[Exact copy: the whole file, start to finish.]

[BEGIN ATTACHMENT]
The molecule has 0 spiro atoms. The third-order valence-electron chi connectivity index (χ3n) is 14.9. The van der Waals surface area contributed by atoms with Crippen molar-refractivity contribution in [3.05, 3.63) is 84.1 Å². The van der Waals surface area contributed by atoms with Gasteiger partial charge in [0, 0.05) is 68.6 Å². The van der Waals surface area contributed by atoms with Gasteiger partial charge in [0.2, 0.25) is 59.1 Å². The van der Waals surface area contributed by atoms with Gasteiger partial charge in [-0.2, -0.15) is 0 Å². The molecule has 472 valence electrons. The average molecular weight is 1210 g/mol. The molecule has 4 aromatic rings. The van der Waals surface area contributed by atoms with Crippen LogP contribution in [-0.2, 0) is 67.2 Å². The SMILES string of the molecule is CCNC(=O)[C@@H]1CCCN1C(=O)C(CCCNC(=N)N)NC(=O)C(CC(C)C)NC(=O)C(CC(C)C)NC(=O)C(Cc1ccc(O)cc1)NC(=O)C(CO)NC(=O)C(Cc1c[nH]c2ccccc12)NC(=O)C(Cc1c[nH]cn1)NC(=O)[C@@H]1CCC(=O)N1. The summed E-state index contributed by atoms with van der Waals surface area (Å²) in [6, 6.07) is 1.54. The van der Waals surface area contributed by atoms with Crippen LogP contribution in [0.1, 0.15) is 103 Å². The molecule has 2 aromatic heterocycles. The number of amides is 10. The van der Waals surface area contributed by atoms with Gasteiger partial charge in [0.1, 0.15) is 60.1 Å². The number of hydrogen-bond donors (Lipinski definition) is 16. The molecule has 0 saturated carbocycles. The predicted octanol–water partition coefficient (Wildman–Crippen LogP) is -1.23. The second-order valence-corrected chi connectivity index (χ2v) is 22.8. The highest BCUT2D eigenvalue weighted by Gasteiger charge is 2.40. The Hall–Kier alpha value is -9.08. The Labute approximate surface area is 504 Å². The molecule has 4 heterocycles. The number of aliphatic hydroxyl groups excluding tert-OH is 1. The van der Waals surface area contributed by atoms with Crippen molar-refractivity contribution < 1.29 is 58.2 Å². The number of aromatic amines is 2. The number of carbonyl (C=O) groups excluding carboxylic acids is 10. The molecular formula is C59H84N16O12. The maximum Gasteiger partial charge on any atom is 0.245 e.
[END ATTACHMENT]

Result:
The molecule has 0 spiro atoms. The third-order valence-electron chi connectivity index (χ3n) is 14.9. The van der Waals surface area contributed by atoms with Crippen molar-refractivity contribution in [3.05, 3.63) is 84.1 Å². The van der Waals surface area contributed by atoms with Gasteiger partial charge in [0, 0.05) is 68.6 Å². The van der Waals surface area contributed by atoms with Gasteiger partial charge in [0.2, 0.25) is 59.1 Å². The van der Waals surface area contributed by atoms with Gasteiger partial charge in [-0.2, -0.15) is 0 Å². The molecule has 472 valence electrons. The average molecular weight is 1210 g/mol. The molecule has 4 aromatic rings. The van der Waals surface area contributed by atoms with Crippen LogP contribution in [-0.2, 0) is 67.2 Å². The SMILES string of the molecule is CCNC(=O)[C@@H]1CCCN1C(=O)C(CCCNC(=N)N)NC(=O)C(CC(C)C)NC(=O)C(CC(C)C)NC(=O)C(Cc1ccc(O)cc1)NC(=O)C(CO)NC(=O)C(Cc1c[nH]c2ccccc12)NC(=O)C(Cc1c[nH]cn1)NC(=O)[C@@H]1CCC(=O)N1. The summed E-state index contributed by atoms with van der Waals surface area (Å²) in [6, 6.07) is 1.54. The van der Waals surface area contributed by atoms with Crippen LogP contribution in [0.1, 0.15) is 103 Å². The molecule has 2 aromatic heterocycles. The number of amides is 10. The van der Waals surface area contributed by atoms with Gasteiger partial charge in [0.1, 0.15) is 60.1 Å². The number of hydrogen-bond donors (Lipinski definition) is 16. The molecule has 0 saturated carbocycles. The predicted octanol–water partition coefficient (Wildman–Crippen LogP) is -1.23. The second-order valence-corrected chi connectivity index (χ2v) is 22.8. The highest BCUT2D eigenvalue weighted by Gasteiger charge is 2.40. The Hall–Kier alpha value is -9.08. The Labute approximate surface area is 504 Å². The molecule has 4 heterocycles. The number of aliphatic hydroxyl groups excluding tert-OH is 1. The van der Waals surface area contributed by atoms with Crippen molar-refractivity contribution < 1.29 is 58.2 Å². The number of aromatic amines is 2. The number of carbonyl (C=O) groups excluding carboxylic acids is 10. The molecular formula is C59H84N16O12. The maximum Gasteiger partial charge on any atom is 0.245 e.